From keeping the lights on and the taps flowing, to servicing Nightingale hospitals and supplying laptops to disadvantaged school children, utility companies have been doing the country proud throughout the pandemic.
Their role has been clear – protect colleagues, provide resilience in essential services and ensure continuity of supply, especially to critical sites and vulnerable individuals.
And now, as the sector leaders turn their attention beyond the immediate threats posed by the virus, an equally critical role for utilities in the long road to recovery for the UK is emerging. They will become the engine rooms of Build Back Better – drivers of a green recovery, lynch pins of their local communities, providing a much-needed stable pipeline of work to construction and other firms, and firms starved of a pipeline and with no support
The UK’s energy and water companies, and their supply chains, want to play a dynamic role in powering a green economic recovery and help the nation Build Back Better. In an open letter more than 200 chief executives from across the economy have urged the prime minister to ensure that any stimulus measures fit in with Britain’s and make the country more resilient to future shocks.
Utility company chiefs, including Peter Simpson of Anglian Water, Liz Barber of Yorkshire Water, Keith Anderson of Scottish Power, John Pettigrew of National Grid and Michael Lewis of Eon UK, were among the signatories.
Their views have been backed by a swathe of reports setting out specific ways this can be achieved. And Energy UK is set to issue a report this week with a five-point plan for putting the sector at the heart of the economy’s post-lockdown recovery, with a package of energy efficiency measures at its heart.
National Infrastructure Commission chair Sir John Armitt and SSE chief executive Alistair Phillips-Davies are also amongst those setting out recommendations to government, aimed at ensuring the green recovery is the centrepiece of the post-pandemic economic fightback.
With a Budget being widely expected to take place on July 8, the cries for this investment and policy changes to make this happen are set to get louder.
But how can we unlock a wave of essential infrastructure investment and deliver it in a way that will create jobs? What are the technical barriers? And how can we bring about an acceleration to market of new business models which can empower consumers to live more sustainably and affordably as well as offering better support to the most vulnerable and deliver affordable and sustainable services?
In the coming weeks, leading up to the Utility Week Build Back Better Forum in October, we will be exploring these challenges and showcasing the work energy and water firms are already undertaking to embrace the Build Back Better initiative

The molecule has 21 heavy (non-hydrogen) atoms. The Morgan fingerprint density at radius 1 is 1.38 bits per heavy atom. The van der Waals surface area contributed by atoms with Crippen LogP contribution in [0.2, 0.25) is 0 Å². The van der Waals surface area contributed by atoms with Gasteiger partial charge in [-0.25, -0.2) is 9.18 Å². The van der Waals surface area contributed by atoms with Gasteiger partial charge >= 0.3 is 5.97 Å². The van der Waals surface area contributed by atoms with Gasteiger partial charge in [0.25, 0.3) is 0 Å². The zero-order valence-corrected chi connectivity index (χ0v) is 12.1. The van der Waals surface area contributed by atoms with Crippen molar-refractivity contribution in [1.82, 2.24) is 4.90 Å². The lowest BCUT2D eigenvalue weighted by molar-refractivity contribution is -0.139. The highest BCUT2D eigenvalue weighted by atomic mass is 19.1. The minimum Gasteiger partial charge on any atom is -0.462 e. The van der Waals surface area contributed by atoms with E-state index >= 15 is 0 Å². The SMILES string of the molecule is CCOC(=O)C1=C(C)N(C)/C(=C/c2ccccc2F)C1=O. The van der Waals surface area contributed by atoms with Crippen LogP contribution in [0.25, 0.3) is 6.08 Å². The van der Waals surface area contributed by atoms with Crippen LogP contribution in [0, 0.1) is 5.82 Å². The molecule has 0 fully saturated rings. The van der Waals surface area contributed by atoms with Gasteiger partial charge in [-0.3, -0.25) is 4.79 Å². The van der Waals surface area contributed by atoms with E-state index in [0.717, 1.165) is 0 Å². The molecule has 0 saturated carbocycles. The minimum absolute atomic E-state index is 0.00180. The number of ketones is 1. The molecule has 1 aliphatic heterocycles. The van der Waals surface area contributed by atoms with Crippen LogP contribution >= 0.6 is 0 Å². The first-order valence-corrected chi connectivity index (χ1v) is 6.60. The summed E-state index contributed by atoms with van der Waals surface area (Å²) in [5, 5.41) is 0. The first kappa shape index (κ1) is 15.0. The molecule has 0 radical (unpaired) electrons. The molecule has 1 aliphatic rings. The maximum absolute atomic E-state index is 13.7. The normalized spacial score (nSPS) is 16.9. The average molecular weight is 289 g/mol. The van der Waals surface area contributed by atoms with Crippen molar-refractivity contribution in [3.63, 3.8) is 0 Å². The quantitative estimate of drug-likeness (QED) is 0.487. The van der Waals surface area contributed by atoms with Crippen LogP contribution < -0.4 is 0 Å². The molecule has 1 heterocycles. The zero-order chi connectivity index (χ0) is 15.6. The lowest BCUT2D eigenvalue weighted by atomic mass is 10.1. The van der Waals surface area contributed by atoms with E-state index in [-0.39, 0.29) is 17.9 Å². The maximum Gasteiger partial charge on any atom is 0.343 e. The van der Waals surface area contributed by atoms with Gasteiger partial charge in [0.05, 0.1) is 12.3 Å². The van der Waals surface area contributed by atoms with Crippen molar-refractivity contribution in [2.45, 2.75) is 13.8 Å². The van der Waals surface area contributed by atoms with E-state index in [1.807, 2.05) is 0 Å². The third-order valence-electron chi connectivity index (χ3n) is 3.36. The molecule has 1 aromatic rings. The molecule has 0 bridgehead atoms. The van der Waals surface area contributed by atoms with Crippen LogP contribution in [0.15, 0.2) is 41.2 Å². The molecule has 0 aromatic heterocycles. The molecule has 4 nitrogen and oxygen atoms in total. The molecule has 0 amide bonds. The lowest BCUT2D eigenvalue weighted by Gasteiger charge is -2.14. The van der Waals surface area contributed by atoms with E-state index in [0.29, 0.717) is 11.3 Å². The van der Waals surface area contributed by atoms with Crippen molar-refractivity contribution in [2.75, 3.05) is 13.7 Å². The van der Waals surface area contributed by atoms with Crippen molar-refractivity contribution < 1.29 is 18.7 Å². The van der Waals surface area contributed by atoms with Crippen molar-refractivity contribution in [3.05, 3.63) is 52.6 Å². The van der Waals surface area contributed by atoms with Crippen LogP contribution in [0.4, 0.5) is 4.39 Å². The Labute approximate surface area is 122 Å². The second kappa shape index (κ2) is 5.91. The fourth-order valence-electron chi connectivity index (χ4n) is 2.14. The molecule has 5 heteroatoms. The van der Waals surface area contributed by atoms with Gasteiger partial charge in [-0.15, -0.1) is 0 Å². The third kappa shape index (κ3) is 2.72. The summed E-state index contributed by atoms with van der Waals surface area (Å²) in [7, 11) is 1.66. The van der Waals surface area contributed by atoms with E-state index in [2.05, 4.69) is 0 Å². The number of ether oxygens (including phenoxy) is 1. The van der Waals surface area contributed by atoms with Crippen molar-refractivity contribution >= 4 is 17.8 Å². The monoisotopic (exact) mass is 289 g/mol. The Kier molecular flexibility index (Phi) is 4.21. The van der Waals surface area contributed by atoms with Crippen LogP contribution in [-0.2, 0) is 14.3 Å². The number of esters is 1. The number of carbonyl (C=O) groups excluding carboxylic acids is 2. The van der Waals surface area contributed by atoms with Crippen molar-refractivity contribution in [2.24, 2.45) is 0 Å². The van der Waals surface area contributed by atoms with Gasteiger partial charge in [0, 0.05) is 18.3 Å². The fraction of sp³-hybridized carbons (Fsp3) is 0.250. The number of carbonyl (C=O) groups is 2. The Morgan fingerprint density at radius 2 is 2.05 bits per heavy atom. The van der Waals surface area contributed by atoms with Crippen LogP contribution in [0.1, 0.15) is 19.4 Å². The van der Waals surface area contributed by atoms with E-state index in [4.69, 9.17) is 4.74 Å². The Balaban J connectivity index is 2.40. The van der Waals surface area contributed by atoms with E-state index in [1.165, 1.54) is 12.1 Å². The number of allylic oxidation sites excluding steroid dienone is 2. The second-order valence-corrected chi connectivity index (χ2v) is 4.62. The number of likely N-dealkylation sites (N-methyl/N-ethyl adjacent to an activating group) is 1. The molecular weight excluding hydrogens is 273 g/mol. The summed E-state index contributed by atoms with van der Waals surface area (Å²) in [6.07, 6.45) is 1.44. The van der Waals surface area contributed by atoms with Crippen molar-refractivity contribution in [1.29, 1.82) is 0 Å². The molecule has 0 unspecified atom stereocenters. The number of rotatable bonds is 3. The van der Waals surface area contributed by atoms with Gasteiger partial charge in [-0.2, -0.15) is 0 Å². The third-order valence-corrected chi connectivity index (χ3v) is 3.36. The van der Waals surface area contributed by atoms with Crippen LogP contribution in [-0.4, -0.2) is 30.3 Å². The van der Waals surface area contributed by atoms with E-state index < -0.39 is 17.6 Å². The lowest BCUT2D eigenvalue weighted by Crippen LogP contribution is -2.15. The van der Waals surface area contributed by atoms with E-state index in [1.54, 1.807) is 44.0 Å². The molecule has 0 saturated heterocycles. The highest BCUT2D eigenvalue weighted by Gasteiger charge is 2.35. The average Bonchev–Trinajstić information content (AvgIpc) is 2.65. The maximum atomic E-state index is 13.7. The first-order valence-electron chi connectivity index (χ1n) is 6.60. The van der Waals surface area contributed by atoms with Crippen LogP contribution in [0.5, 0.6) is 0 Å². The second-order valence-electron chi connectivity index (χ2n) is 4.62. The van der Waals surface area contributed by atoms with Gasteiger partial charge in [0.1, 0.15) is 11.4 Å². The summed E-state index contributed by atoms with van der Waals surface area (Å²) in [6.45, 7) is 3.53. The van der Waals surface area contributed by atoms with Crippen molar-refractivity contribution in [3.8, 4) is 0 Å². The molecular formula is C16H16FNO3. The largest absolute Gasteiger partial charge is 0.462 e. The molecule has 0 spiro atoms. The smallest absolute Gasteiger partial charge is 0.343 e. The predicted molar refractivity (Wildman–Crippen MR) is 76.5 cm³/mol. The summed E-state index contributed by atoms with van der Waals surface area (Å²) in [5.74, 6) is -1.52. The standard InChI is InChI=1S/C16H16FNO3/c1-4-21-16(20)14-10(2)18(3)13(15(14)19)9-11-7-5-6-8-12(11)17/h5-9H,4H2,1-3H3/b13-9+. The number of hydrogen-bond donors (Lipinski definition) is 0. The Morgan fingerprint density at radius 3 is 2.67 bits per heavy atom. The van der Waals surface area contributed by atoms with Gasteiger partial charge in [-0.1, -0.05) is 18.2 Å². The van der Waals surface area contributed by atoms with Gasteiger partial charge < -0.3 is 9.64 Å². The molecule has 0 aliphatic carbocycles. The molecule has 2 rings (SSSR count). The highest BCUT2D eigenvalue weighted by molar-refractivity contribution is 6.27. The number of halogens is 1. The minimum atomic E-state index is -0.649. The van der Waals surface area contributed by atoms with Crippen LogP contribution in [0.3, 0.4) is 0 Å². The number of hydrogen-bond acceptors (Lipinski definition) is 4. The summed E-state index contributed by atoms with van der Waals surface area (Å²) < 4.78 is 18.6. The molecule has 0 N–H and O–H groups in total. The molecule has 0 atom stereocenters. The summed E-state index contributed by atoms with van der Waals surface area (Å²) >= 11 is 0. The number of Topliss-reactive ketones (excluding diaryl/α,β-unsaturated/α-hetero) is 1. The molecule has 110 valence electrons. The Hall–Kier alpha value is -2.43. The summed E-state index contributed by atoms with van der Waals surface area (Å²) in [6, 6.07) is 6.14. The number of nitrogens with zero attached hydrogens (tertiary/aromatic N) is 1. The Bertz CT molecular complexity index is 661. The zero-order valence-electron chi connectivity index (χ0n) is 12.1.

Our Build Back Better coverage will be framed around the ‘big questions’ through analysis, insight reports, interviews, comment and digital events and we’ll also be looking to highlight how utility companies are already starting to drive this agenda. We’ll be focusing our activities on four key strands:
- Utilities and the green economic recovery – looking at where the green jobs will come from; how a national energy efficiency programme can be rolled out; and what other schemes could be accelerated in the net-zero push.
- Utilities as engines of community recovery – examining how water and energy firms can best support supply chains, local businesses and work with local authorities to drive a greener and more sustainable environment
- Affordability and consumer protection in the post-coronavirus world – what firms can do to drive the fairness agenda, open a new chapter for the sector’s social contract and refresh their foundations for positive, productive relationships with multiple stakeholders, including customers and investors.
- Building Back Better businesses – showing how utilities can absorb lessons learned over the past few months about resilience, efficient operations, employee wellbeing and human resource management.
We kick off our coverage by asking utility thought leaders – what are quick wins to help drive the green recovery?
In quotes: why we need to Build Back Better
“Upgrading this country’s homes and buildings is the best possible policy for a green economic recovery for Britain, delivering more jobs, more economic stimulus, more quickly with more tangible impacts, including better health and wellbeing for more people across the country than any other single policy or project.”
Michael Lewis, CEO Eon UK
“This moment in time is pivotal on many levels, that’s why now it’s even more important to double down on climate action. Coronavirus has demonstrated only concerted, focused effort can solve a crisis – and that goes for the climate emergency too.
“Low-carbon investment is a win-win: providing a vital economic boost, creating skilled, sustainable jobs in all UK regions to support a just transition, improving air quality and building our resilience while also driving progress towards our climate change targets.”
Alistair Phillips-Davies, SSE Chief Executive
“The UK’s low carbon energy transition has already delivered numerous benefits in terms of lower cost energy, new jobs and falling emissions – and rebuilding after Covid-19 offers an opportunity to go further, faster. Stepping up in greening our big infrastructure, whether that’s our heating, buildings, or power stations will help small and large businesses all over the country.”
Emma Pinchbeck, incoming CEO, Energy UK
“My hope – and my plea to you – is that we align this obligation to act [against the impacts of climate change] with the opportunity to Build Back Better presented by the imminent recovery from Covid-19.”
Peter Simpson CEO Anglian Water and co-chair of the Corporate Leaders Group